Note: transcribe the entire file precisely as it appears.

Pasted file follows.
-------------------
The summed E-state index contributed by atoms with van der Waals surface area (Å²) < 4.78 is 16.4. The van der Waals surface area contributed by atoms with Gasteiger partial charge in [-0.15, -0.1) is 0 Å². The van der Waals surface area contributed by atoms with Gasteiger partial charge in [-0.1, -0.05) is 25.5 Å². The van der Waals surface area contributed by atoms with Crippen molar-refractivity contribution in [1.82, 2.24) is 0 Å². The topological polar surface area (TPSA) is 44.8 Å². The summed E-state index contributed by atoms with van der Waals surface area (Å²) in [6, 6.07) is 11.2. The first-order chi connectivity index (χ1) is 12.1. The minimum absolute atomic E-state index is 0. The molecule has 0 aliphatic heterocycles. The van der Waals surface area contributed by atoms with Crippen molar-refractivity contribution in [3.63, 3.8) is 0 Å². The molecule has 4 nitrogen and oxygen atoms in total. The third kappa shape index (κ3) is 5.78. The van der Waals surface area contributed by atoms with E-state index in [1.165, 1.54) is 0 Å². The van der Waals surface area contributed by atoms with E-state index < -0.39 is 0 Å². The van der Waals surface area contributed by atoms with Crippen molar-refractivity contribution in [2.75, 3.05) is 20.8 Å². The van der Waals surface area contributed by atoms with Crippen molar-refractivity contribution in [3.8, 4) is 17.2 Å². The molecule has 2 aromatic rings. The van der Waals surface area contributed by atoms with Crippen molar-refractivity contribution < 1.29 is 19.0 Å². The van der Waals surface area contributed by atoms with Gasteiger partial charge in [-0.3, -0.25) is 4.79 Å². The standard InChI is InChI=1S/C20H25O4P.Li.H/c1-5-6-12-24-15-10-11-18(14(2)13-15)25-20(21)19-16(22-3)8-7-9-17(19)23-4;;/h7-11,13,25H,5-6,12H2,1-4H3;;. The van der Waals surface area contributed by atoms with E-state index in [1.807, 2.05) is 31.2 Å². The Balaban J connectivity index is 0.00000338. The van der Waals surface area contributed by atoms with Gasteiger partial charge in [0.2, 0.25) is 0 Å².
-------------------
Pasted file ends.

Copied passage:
The summed E-state index contributed by atoms with van der Waals surface area (Å²) < 4.78 is 16.4. The van der Waals surface area contributed by atoms with Gasteiger partial charge in [-0.15, -0.1) is 0 Å². The van der Waals surface area contributed by atoms with Gasteiger partial charge in [-0.1, -0.05) is 25.5 Å². The van der Waals surface area contributed by atoms with Crippen molar-refractivity contribution in [1.82, 2.24) is 0 Å². The topological polar surface area (TPSA) is 44.8 Å². The summed E-state index contributed by atoms with van der Waals surface area (Å²) in [6, 6.07) is 11.2. The first-order chi connectivity index (χ1) is 12.1. The minimum absolute atomic E-state index is 0. The molecule has 0 aliphatic heterocycles. The van der Waals surface area contributed by atoms with Crippen molar-refractivity contribution in [3.63, 3.8) is 0 Å². The molecule has 4 nitrogen and oxygen atoms in total. The third kappa shape index (κ3) is 5.78. The van der Waals surface area contributed by atoms with E-state index in [1.165, 1.54) is 0 Å². The van der Waals surface area contributed by atoms with E-state index < -0.39 is 0 Å². The van der Waals surface area contributed by atoms with Crippen molar-refractivity contribution in [2.75, 3.05) is 20.8 Å². The van der Waals surface area contributed by atoms with Crippen molar-refractivity contribution in [3.8, 4) is 17.2 Å². The molecule has 2 aromatic rings. The van der Waals surface area contributed by atoms with Crippen molar-refractivity contribution < 1.29 is 19.0 Å². The van der Waals surface area contributed by atoms with Gasteiger partial charge in [-0.3, -0.25) is 4.79 Å². The standard InChI is InChI=1S/C20H25O4P.Li.H/c1-5-6-12-24-15-10-11-18(14(2)13-15)25-20(21)19-16(22-3)8-7-9-17(19)23-4;;/h7-11,13,25H,5-6,12H2,1-4H3;;. The van der Waals surface area contributed by atoms with E-state index in [1.807, 2.05) is 31.2 Å². The Balaban J connectivity index is 0.00000338. The van der Waals surface area contributed by atoms with Gasteiger partial charge in [0.2, 0.25) is 0 Å².